At the very beginning of the film Taylor talks about a record he found one day on his walk to the studio. It was an Anders Sisters album in a nearby trash can. He said that he was moved by this image and used it as an outlet for one of his dances. He later laughed about the insignificant purpose of the story and admitted it as a witty joke he told to some journalists.

Fear is one element of dance that is often unwarranted and generally sparse.  Taylor uses fear as a motivator. He molds it into a positive idea by encouraging vulnerability to overcome bumps or ruts in the choreographic process. This emotion could be a road block to ideas in choreography, but he finds new ways to force himself into the studio to overcome and create. Some of his best works have sprouted from the anxieties of failure and have stayed close to his heart. By putting forth his weaknesses and susceptibility to fear, Taylor has surpassed the norm of defeat by his phobia. He has configured a creative way to transform this negative energy into a useful source motivation.

Taylor eases his dancers into choreography by utilizing play first. He feeds off of the company dancers as they give their energy to him. Music plays a large role in inspiration but, can at times overwhelm the dance and movements. Taylor has sought to create based on his own emotions and interpretations through music but does not let it hinder or harrow his main intention. He arrives to rehearsal with a list of numbers on starched paper, these are important accents that provide dynamics to the dance. He comes with no motions prepared, only numbers. Taylor specifically mentioned in the film that the dance comes after play. This is a wonderful philosophy to take into consideration. Many choreographers could benefit from this statement and elevate their thoughts to a new level of meaning.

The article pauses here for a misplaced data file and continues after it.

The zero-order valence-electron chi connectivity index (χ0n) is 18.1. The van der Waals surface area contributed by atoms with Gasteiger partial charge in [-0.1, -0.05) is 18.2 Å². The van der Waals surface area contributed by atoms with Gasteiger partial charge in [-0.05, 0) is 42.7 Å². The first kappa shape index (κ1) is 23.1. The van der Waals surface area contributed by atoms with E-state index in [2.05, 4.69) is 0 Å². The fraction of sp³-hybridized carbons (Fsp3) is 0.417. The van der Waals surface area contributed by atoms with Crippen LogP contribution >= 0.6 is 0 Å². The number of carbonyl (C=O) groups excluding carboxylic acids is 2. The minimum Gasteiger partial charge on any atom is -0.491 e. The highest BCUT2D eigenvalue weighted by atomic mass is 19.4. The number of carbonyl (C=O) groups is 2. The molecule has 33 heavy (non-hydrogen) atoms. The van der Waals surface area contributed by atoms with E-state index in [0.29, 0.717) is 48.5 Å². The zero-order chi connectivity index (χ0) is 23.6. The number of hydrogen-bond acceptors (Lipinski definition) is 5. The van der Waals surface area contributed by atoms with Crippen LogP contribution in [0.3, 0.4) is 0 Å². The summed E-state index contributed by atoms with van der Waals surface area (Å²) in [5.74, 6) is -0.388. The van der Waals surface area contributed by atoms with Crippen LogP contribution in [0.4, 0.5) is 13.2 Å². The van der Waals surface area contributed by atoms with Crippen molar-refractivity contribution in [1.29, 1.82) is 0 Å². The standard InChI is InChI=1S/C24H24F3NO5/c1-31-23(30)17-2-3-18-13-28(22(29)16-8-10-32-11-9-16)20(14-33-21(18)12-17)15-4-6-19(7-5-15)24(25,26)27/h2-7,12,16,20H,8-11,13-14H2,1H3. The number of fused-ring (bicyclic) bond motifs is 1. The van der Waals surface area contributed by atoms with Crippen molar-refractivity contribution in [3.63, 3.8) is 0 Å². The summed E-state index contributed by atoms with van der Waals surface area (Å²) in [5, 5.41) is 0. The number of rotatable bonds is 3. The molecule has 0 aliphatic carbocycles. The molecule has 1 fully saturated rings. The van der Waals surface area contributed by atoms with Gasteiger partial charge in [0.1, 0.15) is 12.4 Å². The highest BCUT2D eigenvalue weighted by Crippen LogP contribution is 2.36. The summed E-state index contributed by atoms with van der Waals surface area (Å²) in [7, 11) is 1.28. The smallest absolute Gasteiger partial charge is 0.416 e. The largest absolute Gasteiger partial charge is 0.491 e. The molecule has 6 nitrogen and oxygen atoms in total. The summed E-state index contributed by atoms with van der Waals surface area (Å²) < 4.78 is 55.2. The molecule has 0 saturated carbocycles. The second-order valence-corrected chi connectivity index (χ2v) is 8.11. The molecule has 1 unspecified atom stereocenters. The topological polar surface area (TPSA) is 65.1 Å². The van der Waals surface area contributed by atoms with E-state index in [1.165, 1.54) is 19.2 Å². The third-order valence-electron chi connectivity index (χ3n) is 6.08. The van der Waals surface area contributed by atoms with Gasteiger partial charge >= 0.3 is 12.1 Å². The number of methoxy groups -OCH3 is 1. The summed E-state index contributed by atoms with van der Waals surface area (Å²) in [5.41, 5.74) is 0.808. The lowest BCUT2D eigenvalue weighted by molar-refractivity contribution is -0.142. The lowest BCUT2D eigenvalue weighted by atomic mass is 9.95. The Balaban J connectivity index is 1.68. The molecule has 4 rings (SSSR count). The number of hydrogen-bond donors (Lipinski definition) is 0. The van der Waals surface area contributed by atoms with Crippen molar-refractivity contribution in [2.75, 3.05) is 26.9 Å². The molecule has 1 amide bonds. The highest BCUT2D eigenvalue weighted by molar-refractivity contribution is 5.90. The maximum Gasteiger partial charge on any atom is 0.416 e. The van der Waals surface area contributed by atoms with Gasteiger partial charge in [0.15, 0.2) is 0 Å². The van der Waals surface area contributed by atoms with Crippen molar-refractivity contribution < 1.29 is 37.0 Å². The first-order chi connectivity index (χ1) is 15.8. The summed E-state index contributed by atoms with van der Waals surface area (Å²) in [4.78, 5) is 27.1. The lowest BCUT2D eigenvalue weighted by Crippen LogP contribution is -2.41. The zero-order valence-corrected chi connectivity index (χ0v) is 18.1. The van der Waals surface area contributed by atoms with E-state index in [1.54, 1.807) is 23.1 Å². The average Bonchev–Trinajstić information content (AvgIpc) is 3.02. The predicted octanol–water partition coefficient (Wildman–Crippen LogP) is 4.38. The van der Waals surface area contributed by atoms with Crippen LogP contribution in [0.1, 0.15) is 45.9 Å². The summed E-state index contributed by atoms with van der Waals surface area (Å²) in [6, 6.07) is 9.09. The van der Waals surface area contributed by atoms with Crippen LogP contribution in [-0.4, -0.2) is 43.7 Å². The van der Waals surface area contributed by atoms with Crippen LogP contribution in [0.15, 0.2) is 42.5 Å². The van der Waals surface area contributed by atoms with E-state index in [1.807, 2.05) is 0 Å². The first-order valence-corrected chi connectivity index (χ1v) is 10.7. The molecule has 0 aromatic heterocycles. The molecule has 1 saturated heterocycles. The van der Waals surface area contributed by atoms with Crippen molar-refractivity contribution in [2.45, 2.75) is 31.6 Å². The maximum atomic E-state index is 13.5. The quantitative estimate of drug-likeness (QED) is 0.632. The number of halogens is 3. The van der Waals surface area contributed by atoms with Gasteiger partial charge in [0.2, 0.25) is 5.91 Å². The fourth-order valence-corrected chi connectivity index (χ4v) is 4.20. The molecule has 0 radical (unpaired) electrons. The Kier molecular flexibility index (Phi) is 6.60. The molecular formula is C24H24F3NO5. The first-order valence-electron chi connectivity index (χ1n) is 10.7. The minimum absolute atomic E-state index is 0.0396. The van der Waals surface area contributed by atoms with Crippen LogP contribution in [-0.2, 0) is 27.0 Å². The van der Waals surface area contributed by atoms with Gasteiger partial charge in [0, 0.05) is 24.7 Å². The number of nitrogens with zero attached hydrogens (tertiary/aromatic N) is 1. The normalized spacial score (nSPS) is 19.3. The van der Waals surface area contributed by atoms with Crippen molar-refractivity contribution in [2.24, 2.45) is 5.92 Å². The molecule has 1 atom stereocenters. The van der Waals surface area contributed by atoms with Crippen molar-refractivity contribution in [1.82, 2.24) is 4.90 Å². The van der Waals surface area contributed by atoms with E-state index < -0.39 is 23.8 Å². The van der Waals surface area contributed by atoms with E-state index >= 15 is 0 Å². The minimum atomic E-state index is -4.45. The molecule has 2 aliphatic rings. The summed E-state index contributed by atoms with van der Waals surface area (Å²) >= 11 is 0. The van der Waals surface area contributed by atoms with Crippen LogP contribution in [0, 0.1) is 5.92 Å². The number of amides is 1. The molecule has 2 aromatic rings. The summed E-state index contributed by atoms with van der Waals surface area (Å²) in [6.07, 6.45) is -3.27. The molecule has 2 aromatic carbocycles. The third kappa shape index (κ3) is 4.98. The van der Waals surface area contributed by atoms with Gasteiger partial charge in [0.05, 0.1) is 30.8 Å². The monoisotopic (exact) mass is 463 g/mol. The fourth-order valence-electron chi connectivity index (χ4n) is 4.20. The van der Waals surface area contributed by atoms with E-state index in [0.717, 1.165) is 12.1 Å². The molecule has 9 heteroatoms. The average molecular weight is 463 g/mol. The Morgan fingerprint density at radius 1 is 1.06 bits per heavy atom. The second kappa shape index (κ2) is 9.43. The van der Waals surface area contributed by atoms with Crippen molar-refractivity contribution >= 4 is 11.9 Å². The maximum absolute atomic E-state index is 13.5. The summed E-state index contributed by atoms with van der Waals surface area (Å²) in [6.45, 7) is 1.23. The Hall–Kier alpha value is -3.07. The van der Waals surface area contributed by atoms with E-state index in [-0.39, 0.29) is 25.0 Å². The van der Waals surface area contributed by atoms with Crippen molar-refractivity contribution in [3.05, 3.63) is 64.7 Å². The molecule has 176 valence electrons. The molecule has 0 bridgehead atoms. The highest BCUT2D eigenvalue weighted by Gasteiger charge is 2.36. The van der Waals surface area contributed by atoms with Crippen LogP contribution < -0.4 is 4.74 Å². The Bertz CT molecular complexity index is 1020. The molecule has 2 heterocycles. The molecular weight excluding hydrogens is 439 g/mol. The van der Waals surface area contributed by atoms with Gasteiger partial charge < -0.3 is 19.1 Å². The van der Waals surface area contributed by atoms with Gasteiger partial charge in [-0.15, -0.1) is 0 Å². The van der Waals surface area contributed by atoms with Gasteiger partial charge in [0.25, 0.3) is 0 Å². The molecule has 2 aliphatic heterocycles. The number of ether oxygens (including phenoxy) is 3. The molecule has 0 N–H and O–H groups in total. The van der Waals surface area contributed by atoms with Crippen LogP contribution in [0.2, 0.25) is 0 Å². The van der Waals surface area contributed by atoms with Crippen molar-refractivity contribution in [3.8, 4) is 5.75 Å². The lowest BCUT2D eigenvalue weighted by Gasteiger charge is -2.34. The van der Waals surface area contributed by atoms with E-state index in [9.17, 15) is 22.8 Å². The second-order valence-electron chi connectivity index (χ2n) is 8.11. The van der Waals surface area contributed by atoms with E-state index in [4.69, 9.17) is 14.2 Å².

Esplanade was choreographed in 1975 by Paul Taylor and is performed as standard repertory with his company to this day. The piece resembles a family portrait with a theme of abandonment. A recurrent gesture found within the dance is the idea of reaching out to another dancer or thought and the sense of never touching. The longing feeling is accomplished by this stretching motion and is conveyed to audience by the dancers. There are very circular movements in this dance with a fall and release of the body in several positions. The use of repetition is quite effective to the piece in its entirety. It allows the audience to focus on the simplicity and purity of each moment within the piece. Cannons, partnering and direction changes provide dynamics and change the energy of the composition. Every dancer has a sense of urgency, an intention behind their movements. Taylor showcases his story through his dancers in a profound and beautiful way in Esplanade.

After watching this feature film about Paul Taylor I can absolutely take some of his concepts into consideration while composing choreography. His use of fear will always remain fresh in my mind. His outlook on turning it into a powerful motivator and positive energy will resonate with me for years to come. Many of his philosophies including his dancer director relationships are useful to all. You get what you give. It is as simple as that. I appreciate all of his wise words and usage of improvisation. These elements are so very important to rising as a choreographer and development as a dancer.

I have always appreciated the sheer honesty in contemporary modern dance and have adopted it as my central focus and style. It allows me to feel emotions through movement and also helps me to find a way to translate it to choreography. I have learned to play with improvisation as a motivator by provoking inspiration. There are many organic qualities to my movements as I am able to incorporate emotions to a specific piece for simplicity. My phrases are usually short and to the point. They do not contain many elements of codified technique. I love finding intricacies in transitions as well as the use of cannons to create variety and color to whatever composition I am working on.

It is fair to say I am an active choreographer, dreaming up new outlets of motion every day. It is is easy to be inspired by my surroundings, and especially when writing. I am the kind of dancer that looks to other forms of art for inspiration. It would be absolutely amazing to be on a similar level as Twyla Tharp; using choreography for all creation and inspiring dancers with spontaneity and sprite. I struggle with fear at times but find my movements and actions move with a more confident stride. My compositions are living and breathing creations. They are the most pure representation.